A malvertising campaign has been discovered that targets users searching for popular software through Google Ads      . This campaign is unique in its ability to fingerprint users and distribute time-sensitive payloads . It overlaps with another campaign that targets users searching for the KeePass password manager    . These attacks exploit end user trust and can be initiated through various means .
The malvertising campaign utilizes Google Ads to redirect users searching for software like Notepad++ and PDF converters to fake landing pages . These pages fingerprint users’ systems to determine if they are using a virtual machine  . If the security check fails  , users are redirected to the legitimate software website   . The final-stage malware establishes a connection to a remote domain and serves additional malware through an HTA payload    . The campaign also targets users searching for the KeePass password manager     , using deceptive domain names created with Punycode. Clicking on the ad redirects users to a decoy site where they are tricked into downloading a malicious installer. Multiple threat actors have been observed using fake browser updates to distribute Cobalt Strike     , stealers     , and remote access trojans     .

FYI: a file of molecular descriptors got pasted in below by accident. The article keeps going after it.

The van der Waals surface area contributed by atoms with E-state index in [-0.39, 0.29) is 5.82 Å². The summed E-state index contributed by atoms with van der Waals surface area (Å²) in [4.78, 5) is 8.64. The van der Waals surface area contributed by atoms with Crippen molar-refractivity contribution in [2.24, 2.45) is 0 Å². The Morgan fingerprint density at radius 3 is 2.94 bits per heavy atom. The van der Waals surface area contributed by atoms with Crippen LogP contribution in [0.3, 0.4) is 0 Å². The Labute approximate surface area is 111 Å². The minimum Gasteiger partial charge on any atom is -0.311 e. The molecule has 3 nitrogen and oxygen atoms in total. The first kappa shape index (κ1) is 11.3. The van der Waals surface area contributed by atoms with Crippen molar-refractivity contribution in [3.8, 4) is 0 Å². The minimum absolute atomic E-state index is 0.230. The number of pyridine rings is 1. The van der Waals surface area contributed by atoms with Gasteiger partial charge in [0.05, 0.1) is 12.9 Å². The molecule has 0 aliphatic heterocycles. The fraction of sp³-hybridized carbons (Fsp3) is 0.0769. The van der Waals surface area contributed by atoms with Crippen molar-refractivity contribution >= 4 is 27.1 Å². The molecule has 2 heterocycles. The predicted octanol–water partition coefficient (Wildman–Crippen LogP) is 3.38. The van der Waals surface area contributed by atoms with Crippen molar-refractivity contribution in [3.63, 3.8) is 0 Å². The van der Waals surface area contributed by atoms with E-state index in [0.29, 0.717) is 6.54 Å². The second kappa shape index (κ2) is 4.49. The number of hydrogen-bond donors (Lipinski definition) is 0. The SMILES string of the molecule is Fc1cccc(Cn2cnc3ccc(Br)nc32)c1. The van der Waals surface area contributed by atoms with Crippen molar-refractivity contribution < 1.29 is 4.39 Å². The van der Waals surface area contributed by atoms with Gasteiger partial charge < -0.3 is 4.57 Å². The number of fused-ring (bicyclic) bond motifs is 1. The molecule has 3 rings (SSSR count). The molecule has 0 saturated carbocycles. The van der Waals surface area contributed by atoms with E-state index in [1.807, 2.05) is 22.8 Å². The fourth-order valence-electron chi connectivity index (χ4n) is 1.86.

These malvertising campaigns highlight the ongoing and evolving threat of malicious advertising. The attackers are successfully bypassing ad verification checks and targeting specific victims  . To mitigate these attacks, users should exercise caution when clicking on ads and ensure they are downloading software from legitimate sources. Additionally, organizations should implement robust security measures to detect and prevent malvertising campaigns. The use of deceptive domain names and fake browser updates further emphasizes the need for increased awareness and vigilance in online activities.